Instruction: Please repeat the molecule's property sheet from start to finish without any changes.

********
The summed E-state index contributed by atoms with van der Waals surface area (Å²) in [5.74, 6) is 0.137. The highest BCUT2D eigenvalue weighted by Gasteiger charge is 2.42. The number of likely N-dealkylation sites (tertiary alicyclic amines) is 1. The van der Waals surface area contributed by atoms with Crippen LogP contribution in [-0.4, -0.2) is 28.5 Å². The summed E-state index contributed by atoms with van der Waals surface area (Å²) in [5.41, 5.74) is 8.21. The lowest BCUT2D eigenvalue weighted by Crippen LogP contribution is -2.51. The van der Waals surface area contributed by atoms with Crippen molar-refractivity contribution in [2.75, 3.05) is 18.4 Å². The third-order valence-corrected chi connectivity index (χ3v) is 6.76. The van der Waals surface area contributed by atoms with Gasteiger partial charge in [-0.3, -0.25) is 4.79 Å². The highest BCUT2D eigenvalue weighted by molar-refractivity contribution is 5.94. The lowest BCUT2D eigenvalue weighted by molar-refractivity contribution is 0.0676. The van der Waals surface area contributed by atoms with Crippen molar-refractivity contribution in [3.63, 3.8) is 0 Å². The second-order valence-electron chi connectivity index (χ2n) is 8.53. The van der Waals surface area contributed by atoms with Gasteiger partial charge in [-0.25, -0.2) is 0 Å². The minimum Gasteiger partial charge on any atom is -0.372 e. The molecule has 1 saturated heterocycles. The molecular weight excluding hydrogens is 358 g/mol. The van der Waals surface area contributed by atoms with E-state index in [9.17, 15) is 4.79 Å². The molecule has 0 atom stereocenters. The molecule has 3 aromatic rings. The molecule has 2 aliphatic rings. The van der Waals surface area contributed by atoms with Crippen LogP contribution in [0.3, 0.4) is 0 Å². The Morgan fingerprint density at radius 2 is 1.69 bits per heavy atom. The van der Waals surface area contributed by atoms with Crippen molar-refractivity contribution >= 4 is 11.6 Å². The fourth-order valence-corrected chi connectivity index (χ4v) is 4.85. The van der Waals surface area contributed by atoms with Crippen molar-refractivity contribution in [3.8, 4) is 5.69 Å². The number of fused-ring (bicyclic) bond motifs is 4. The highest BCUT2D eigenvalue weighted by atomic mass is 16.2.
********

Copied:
The summed E-state index contributed by atoms with van der Waals surface area (Å²) in [5.74, 6) is 0.137. The highest BCUT2D eigenvalue weighted by Gasteiger charge is 2.42. The number of likely N-dealkylation sites (tertiary alicyclic amines) is 1. The van der Waals surface area contributed by atoms with Crippen LogP contribution in [-0.4, -0.2) is 28.5 Å². The summed E-state index contributed by atoms with van der Waals surface area (Å²) in [5.41, 5.74) is 8.21. The lowest BCUT2D eigenvalue weighted by Crippen LogP contribution is -2.51. The van der Waals surface area contributed by atoms with Crippen molar-refractivity contribution in [2.75, 3.05) is 18.4 Å². The third-order valence-corrected chi connectivity index (χ3v) is 6.76. The van der Waals surface area contributed by atoms with Gasteiger partial charge in [-0.3, -0.25) is 4.79 Å². The highest BCUT2D eigenvalue weighted by molar-refractivity contribution is 5.94. The lowest BCUT2D eigenvalue weighted by molar-refractivity contribution is 0.0676. The van der Waals surface area contributed by atoms with Crippen molar-refractivity contribution in [3.63, 3.8) is 0 Å². The second-order valence-electron chi connectivity index (χ2n) is 8.53. The van der Waals surface area contributed by atoms with Gasteiger partial charge in [-0.25, -0.2) is 0 Å². The minimum Gasteiger partial charge on any atom is -0.372 e. The molecule has 1 saturated heterocycles. The molecular weight excluding hydrogens is 358 g/mol. The van der Waals surface area contributed by atoms with E-state index in [9.17, 15) is 4.79 Å². The molecule has 0 atom stereocenters. The molecule has 3 aromatic rings. The molecule has 2 aliphatic rings. The van der Waals surface area contributed by atoms with Crippen LogP contribution in [0.3, 0.4) is 0 Å². The Morgan fingerprint density at radius 2 is 1.69 bits per heavy atom. The van der Waals surface area contributed by atoms with Crippen molar-refractivity contribution >= 4 is 11.6 Å². The fourth-order valence-corrected chi connectivity index (χ4v) is 4.85. The van der Waals surface area contributed by atoms with Crippen molar-refractivity contribution in [3.8, 4) is 5.69 Å². The number of fused-ring (bicyclic) bond motifs is 4. The highest BCUT2D eigenvalue weighted by atomic mass is 16.2.